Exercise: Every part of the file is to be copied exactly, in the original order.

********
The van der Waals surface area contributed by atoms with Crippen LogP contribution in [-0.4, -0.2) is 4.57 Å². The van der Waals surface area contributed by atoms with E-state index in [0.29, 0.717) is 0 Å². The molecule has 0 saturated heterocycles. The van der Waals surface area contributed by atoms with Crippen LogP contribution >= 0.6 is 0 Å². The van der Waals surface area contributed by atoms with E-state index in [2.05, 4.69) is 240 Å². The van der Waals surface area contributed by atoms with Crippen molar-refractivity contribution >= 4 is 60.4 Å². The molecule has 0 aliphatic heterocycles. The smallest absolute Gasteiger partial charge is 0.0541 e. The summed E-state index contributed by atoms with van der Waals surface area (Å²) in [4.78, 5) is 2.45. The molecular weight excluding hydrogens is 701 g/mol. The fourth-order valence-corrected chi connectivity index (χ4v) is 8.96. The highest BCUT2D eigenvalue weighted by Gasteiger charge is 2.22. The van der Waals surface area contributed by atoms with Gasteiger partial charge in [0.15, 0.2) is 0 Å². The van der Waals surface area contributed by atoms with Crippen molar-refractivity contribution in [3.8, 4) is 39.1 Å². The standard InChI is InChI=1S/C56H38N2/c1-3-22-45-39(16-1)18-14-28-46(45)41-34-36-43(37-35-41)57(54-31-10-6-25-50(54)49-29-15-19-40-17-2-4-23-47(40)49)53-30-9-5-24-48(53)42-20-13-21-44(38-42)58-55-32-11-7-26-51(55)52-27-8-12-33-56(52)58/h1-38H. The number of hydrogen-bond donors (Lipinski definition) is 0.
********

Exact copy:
The van der Waals surface area contributed by atoms with Crippen LogP contribution in [-0.4, -0.2) is 4.57 Å². The van der Waals surface area contributed by atoms with E-state index in [0.29, 0.717) is 0 Å². The molecule has 0 saturated heterocycles. The van der Waals surface area contributed by atoms with Crippen LogP contribution >= 0.6 is 0 Å². The van der Waals surface area contributed by atoms with E-state index in [2.05, 4.69) is 240 Å². The van der Waals surface area contributed by atoms with Crippen molar-refractivity contribution >= 4 is 60.4 Å². The molecule has 0 aliphatic heterocycles. The smallest absolute Gasteiger partial charge is 0.0541 e. The summed E-state index contributed by atoms with van der Waals surface area (Å²) in [4.78, 5) is 2.45. The molecular weight excluding hydrogens is 701 g/mol. The fourth-order valence-corrected chi connectivity index (χ4v) is 8.96. The highest BCUT2D eigenvalue weighted by Gasteiger charge is 2.22. The van der Waals surface area contributed by atoms with Gasteiger partial charge in [0.15, 0.2) is 0 Å². The van der Waals surface area contributed by atoms with Crippen molar-refractivity contribution in [3.8, 4) is 39.1 Å². The standard InChI is InChI=1S/C56H38N2/c1-3-22-45-39(16-1)18-14-28-46(45)41-34-36-43(37-35-41)57(54-31-10-6-25-50(54)49-29-15-19-40-17-2-4-23-47(40)49)53-30-9-5-24-48(53)42-20-13-21-44(38-42)58-55-32-11-7-26-51(55)52-27-8-12-33-56(52)58/h1-38H. The number of hydrogen-bond donors (Lipinski definition) is 0.